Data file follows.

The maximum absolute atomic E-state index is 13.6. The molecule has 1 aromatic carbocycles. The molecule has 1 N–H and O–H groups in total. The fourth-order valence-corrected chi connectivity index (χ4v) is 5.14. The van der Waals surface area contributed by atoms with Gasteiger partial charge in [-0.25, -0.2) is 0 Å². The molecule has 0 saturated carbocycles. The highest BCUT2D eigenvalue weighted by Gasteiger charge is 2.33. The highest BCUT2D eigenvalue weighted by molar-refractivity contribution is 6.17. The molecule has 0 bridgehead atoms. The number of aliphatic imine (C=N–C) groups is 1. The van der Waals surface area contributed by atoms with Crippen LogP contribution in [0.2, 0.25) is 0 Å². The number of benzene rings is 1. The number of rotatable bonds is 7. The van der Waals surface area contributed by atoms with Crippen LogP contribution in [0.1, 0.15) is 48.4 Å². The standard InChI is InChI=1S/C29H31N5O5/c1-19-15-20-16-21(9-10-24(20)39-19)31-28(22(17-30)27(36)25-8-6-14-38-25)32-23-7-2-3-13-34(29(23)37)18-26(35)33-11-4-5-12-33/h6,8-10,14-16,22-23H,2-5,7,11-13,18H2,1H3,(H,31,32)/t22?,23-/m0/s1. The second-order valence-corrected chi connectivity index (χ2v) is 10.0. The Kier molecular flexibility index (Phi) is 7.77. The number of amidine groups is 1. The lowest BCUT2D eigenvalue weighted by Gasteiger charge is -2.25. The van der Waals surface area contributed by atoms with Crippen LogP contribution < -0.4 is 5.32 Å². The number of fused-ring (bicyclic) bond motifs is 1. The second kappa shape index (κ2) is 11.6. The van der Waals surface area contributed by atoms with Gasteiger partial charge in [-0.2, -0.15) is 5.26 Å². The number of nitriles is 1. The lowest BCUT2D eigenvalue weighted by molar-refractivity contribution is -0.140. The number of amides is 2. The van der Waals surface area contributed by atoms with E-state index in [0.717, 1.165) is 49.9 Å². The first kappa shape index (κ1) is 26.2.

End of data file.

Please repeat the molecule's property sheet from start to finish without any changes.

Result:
The maximum absolute atomic E-state index is 13.6. The molecule has 1 aromatic carbocycles. The molecule has 1 N–H and O–H groups in total. The fourth-order valence-corrected chi connectivity index (χ4v) is 5.14. The van der Waals surface area contributed by atoms with Gasteiger partial charge in [-0.25, -0.2) is 0 Å². The molecule has 0 saturated carbocycles. The highest BCUT2D eigenvalue weighted by Gasteiger charge is 2.33. The highest BCUT2D eigenvalue weighted by molar-refractivity contribution is 6.17. The molecule has 0 bridgehead atoms. The number of aliphatic imine (C=N–C) groups is 1. The van der Waals surface area contributed by atoms with Crippen LogP contribution in [0.2, 0.25) is 0 Å². The number of benzene rings is 1. The number of rotatable bonds is 7. The van der Waals surface area contributed by atoms with Crippen LogP contribution in [0.1, 0.15) is 48.4 Å². The standard InChI is InChI=1S/C29H31N5O5/c1-19-15-20-16-21(9-10-24(20)39-19)31-28(22(17-30)27(36)25-8-6-14-38-25)32-23-7-2-3-13-34(29(23)37)18-26(35)33-11-4-5-12-33/h6,8-10,14-16,22-23H,2-5,7,11-13,18H2,1H3,(H,31,32)/t22?,23-/m0/s1. The second-order valence-corrected chi connectivity index (χ2v) is 10.0. The Kier molecular flexibility index (Phi) is 7.77. The number of amidine groups is 1. The lowest BCUT2D eigenvalue weighted by Gasteiger charge is -2.25. The van der Waals surface area contributed by atoms with Crippen LogP contribution < -0.4 is 5.32 Å². The number of fused-ring (bicyclic) bond motifs is 1. The second kappa shape index (κ2) is 11.6. The van der Waals surface area contributed by atoms with Gasteiger partial charge in [-0.2, -0.15) is 5.26 Å². The number of nitriles is 1. The lowest BCUT2D eigenvalue weighted by molar-refractivity contribution is -0.140. The number of amides is 2. The van der Waals surface area contributed by atoms with E-state index in [0.717, 1.165) is 49.9 Å². The first kappa shape index (κ1) is 26.2.